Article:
Many women choose to stay home and raise families, and like me, find themselves victims of the thirty year ditch at a time when it is nearly impossible for them to find a good job.
Even if you are happily married, statistics say that the average woman lives to be 86 and the average man only 84. Chances are that you will outlive your husband.
No matter how old you are, it’s important that you come up with a strategy to begin saving for retirement for yourself. If you stay married and you both retire then you’ll have double the financial security, right?
One of the best things you can do right now is to shop around for a financial adviser. He (or she) will be able to help you decide what type of retirement plan is best for you and how you can get that money in there.
Even if you are married and your husband has an adviser he uses, you can certainly have a different one. It’s important to have someone that you trust implicitly.
Have you thought about retirement yet?
Today’s link round-up has tips for getting help for depression and anxiety online, cinnamon roll twists, a gift idea, and more.
Chocolate Covered Katie showed us how to make a delicious vegetarian chili.
One Good Thing by Jillee talks about finding a counselor you can visit via Skype.
A Beautiful Mess shared a fabulous gift idea for sisters.
Annie’s Noms shared a recipe for cinnamon roll twists.
Kenarry shared an amazing mountain home makeover.
Create Craft Love taught us how to make a foam head Halloween candy bowl.
You Brew My Tea shared a DIY upcycled t-shirt scarf craft.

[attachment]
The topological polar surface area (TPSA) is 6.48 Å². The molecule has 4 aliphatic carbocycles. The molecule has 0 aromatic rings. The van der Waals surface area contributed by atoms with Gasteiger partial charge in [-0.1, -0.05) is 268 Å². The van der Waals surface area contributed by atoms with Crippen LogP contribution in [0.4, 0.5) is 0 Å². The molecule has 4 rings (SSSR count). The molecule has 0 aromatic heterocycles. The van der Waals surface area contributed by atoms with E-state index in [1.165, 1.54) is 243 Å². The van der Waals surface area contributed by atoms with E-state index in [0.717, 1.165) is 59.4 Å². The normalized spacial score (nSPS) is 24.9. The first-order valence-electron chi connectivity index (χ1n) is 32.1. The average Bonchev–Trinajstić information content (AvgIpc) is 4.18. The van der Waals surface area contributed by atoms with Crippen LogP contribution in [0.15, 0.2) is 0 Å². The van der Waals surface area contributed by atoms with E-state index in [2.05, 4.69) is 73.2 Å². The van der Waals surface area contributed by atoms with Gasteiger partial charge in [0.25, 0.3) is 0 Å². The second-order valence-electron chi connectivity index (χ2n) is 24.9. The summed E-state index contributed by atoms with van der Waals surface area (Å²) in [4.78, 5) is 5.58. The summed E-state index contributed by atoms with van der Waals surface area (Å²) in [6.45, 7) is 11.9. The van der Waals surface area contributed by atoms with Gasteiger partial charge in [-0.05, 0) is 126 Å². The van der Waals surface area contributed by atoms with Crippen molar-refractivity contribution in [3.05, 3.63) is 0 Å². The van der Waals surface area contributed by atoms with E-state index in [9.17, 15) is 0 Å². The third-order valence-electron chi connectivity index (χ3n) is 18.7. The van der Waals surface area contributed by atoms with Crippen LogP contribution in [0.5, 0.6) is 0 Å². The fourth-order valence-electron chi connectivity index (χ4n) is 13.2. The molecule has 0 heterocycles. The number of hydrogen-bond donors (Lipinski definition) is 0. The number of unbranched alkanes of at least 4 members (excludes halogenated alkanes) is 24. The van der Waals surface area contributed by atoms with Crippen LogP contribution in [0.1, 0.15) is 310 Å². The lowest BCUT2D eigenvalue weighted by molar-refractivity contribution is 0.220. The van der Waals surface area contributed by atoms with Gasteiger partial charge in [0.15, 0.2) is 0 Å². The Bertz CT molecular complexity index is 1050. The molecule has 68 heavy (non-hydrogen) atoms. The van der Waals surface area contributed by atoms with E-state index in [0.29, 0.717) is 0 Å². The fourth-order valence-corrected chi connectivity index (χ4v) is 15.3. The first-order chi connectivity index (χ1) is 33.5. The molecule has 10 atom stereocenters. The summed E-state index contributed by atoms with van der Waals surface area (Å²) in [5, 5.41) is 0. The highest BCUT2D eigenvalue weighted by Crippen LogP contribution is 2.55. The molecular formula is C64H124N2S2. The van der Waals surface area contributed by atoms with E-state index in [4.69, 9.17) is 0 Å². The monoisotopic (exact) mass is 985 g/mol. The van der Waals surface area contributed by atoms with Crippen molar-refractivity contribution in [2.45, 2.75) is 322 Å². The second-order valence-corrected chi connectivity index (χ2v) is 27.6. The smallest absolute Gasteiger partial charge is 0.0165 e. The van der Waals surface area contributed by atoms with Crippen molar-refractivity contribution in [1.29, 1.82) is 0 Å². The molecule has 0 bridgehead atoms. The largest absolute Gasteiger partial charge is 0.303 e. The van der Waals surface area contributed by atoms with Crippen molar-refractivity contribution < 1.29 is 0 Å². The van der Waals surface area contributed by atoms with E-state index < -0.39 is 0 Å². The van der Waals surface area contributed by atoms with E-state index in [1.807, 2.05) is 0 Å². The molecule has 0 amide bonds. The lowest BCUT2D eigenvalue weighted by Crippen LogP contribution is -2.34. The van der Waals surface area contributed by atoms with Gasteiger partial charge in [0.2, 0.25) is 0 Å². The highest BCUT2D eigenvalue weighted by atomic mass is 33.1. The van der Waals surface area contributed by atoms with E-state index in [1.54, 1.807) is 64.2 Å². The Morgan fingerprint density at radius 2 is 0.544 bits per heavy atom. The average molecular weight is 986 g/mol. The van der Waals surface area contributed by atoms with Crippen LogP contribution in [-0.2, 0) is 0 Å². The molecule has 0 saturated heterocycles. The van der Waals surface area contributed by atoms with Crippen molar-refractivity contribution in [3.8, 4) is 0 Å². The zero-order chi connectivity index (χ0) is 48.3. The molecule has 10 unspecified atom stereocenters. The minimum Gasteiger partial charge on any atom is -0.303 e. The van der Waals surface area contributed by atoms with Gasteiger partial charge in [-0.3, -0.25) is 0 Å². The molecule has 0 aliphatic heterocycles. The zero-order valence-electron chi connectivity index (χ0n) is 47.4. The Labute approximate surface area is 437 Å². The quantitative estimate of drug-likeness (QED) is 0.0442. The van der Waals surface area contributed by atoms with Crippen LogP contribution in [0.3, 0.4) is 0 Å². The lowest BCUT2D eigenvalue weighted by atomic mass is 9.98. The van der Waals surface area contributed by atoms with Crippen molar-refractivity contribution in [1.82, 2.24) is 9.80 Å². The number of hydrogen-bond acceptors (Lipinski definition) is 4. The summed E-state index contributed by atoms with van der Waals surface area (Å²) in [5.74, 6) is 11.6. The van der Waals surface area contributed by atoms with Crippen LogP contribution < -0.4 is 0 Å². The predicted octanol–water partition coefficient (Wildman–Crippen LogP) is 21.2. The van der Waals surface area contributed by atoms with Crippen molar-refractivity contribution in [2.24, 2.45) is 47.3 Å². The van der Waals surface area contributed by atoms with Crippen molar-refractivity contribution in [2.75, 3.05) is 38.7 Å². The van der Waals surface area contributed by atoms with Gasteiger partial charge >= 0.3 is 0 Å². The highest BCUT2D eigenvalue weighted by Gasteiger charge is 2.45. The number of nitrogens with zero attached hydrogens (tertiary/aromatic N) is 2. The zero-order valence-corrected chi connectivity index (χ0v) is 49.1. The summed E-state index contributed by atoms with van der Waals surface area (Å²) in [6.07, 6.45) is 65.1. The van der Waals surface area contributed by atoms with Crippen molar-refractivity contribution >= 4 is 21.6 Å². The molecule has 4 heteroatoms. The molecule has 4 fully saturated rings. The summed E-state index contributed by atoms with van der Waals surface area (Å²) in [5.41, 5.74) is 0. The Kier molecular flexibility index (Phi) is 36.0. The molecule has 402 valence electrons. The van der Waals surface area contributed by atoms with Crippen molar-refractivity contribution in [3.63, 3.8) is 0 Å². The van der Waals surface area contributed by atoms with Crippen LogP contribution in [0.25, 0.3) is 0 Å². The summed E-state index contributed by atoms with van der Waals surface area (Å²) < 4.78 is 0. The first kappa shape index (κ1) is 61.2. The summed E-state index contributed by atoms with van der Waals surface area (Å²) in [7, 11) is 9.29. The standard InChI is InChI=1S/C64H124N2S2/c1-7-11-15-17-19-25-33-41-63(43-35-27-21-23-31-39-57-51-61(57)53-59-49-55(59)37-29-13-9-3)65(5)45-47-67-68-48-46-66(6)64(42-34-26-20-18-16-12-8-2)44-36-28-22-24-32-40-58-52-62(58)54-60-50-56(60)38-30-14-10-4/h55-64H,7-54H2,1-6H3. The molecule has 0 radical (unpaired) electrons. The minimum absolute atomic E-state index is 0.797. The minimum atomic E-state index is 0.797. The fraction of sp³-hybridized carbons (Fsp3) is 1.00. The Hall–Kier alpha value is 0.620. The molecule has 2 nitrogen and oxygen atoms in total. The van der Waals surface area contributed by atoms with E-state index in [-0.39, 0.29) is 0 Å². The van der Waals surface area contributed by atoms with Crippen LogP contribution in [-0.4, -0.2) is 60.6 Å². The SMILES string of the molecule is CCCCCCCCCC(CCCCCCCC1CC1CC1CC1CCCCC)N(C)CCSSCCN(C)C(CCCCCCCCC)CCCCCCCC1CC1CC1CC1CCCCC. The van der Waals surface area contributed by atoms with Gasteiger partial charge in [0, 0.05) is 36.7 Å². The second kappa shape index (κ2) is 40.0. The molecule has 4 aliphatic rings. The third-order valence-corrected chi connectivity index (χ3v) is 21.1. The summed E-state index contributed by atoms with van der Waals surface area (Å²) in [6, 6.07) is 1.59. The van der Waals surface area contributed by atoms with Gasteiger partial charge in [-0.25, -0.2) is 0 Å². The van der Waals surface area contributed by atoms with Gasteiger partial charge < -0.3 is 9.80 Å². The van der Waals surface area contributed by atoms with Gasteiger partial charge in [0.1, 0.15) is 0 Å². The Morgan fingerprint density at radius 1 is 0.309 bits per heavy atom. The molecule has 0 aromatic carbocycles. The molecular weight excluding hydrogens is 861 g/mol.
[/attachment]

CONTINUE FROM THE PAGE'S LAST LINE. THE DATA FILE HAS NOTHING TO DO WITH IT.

Photo credit: Chocolate Covered Katie and Annie’s Noms
Diets which promise weight loss are without number and with them come much controversy. What’s the best approach?
In the weight loss war, sugar and fat have both been demonized, and identical twins Alexander and Chris Van Tulleken decided to find out which approach worked best.
The 35-year-old twins are both doctors and decided that using their identical genetics would be a good way to test the sugar vs. fat weight loss approaches.
According to Alexander they are both “gluttons” and as they’ve gotten older realized they had to pay attention to their diets if they wanted to maintain a healthy weight, but even with their medical training neither of them really knew much about eating well.
Since both sugar and fat have been blamed as the cause for weight gain, that’s where they started. Alexander would cut out carbs for a month and Chris would eat low fat.
Before I mention the results, the problem I see with their approach is that Alexander cut all carbs. To be equal I think Chris should have cut all fat. But the reasoning was that we need some fat, and I think the same is true with carbs. We need some carbohydrates for good health.
Other than those limitations, they could eat however much they wanted and the two of them exercised the same amount. At the end of the month, Alexander lost 9 pounds. Chris lost weight but the amount wasn’t disclosed, but it was less than his brother. I don’t understand withholding that information. It doesn’t give us measurable results.
Aside from that, both were “miserable” on their respective diets. Alexander found that on the no-carb approach he experienced side effects like bad breath, and he felt sluggish and tired and was constipated. The one good side effect is that he wasn’t hungry.